AP

South Dakota Sen. Thune’s win breaks ‘curse,’ defies Trump

Nov 9, 2022, 11:36 PM | Updated: Nov 10, 2022, 1:46 pm

Senator John Thune, R-S.D., speaks after winning re-election Tuesday, Nov.  8, 2022, in Sioux Falls...

Senator John Thune, R-S.D., speaks after winning re-election Tuesday, Nov. 8, 2022, in Sioux Falls, S.D. (Erin Woodiel/The Argus Leader via AP)

(Erin Woodiel/The Argus Leader via AP)

SIOUX FALLS, S.D. (AP) — Neither South Dakota’s “Curse of Karl” nor the invocations of former President Donald Trump weighed on Republican Sen. John Thune this week as he breezed to a historic fourth term that could see him ascend to lead the GOP’s Senate caucus.

The Republican senator, coming off a reelection victory in which he won 70% of the vote, told The Associated Press on Thursday that he wanted to stay “focused on solutions,” especially on inflation, rather than bombastic political styles that “make a point over making a difference.” It’s a conservative style that has been effective for Thune in deep-red South Dakota, which he has represented in the Senate since 2005.

Only one other South Dakota senator has won four terms: Sen. Karl Mundt, whose time in Congress from the 1930s to the 1970s inspired a joke in state political circles known as the “Curse of Karl.” Three other senators — Democrats George McGovern and Tom Daschle, as well as Republican Larry Pressler — tried to convince South Dakotans to grant them four Senate terms. They all failed, with Daschle losing to Thune in 2004.

Thune, 61, admitted to some “bare knuckles campaigns where you’re just tearing the bark off each other” over the years. But this year’s campaign was a quiet one in which his Democratic challenger came nowhere near his $17 million in campaign funds. Thune hardly acknowledged opponent Brian Bengs, an Air Force veteran and university professor, and instead ran ads that featured his granddaughter and panned President Joe Biden’s economic policies.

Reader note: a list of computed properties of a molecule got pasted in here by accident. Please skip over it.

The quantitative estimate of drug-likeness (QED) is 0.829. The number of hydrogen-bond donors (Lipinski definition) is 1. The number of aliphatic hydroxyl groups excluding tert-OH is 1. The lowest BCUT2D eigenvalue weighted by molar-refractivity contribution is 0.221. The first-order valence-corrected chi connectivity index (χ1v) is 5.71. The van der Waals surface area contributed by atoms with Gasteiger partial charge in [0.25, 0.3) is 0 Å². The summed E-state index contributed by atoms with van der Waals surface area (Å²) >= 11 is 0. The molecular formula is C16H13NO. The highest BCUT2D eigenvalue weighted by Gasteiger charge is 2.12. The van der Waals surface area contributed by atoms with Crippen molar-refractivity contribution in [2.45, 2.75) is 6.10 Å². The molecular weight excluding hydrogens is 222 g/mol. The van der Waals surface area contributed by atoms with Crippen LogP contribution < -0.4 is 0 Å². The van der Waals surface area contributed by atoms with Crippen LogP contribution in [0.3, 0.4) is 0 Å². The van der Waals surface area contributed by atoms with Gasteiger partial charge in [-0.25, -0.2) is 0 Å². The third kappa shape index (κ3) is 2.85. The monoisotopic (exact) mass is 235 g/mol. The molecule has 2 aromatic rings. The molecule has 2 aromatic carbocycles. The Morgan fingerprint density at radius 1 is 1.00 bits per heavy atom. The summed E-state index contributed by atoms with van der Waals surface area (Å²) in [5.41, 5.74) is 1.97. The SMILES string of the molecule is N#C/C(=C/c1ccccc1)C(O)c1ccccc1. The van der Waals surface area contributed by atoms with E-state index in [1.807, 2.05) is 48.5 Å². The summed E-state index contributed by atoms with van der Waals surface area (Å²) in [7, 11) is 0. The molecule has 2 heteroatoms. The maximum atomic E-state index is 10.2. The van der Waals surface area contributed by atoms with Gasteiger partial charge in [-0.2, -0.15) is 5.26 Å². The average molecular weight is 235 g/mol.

“Congratulations for breaking the curse,” read the cake at Thune’s Tuesday victory party.

In the campaign season’s early stages, however, the curse seemed to have some life to it. Trump had called for a primary challenger to Thune after the senator derided his false claims that the 2020 election was stolen, then Thune hesitated for weeks to announce his candidacy as he considered retiring from politics.

But a potential post atop the Senate GOP leadership awaits. Thune, currently the No. 2 Senate Republican, expressed support for the current leader, Sen. Mitch McConnell of Kentucky. Thune also didn’t shy away from discussing his own leadership aspects when it comes time to pick a new leader, saying he knows how to both lay out a “clearly defined vision” for the caucus and marshal support for it.

Karl Rove, an influential Republican strategist, praised Thune at a fundraiser for law enforcement in Sioux Falls this week, telling the crowd that “South Dakota is hitting way above its weight with him in the United States Senate.”

With ballots in a handful of Senate contests still being counted, it’s not clear whether Thune’s GOP will gain the majority. Thune said he would do “whatever I can” to help Republican candidate Hershel Walker, who has a turbulent past, including allegations of violence against his family and accusations that he paid for the abortions of two women he dated. Walker’s looming Georgia runoff against Democratic Sen. Raphael Warnock could determine who controls the Senate.

“I do think that there is an expectation in our country that checks and balances is a good thing,” Thune said of the push for the GOP to control Congress. “And if you have a divided government, sometimes that can present an opportunity to do some really consequential things.”

Amid the GOP’s failure to quickly sweep to victory as many expected, Thune mostly blamed the quality of the candidates that the party has put forward this year. Among some Republicans, blame has landed at Trump’s feet for trying to prove his enduring political influence by endorsing more than 330 candidates. Many of them were inexperienced and deeply flawed.

Thune, who did not receive Trump’s endorsement, said it was proof his party needed to look past the former president: “You can’t have a party that’s built around one person’s personality. You got to have a party that’s built on something that’s more durable.”

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South Dakota Sen. Thune’s win breaks ‘curse,’ defies Trump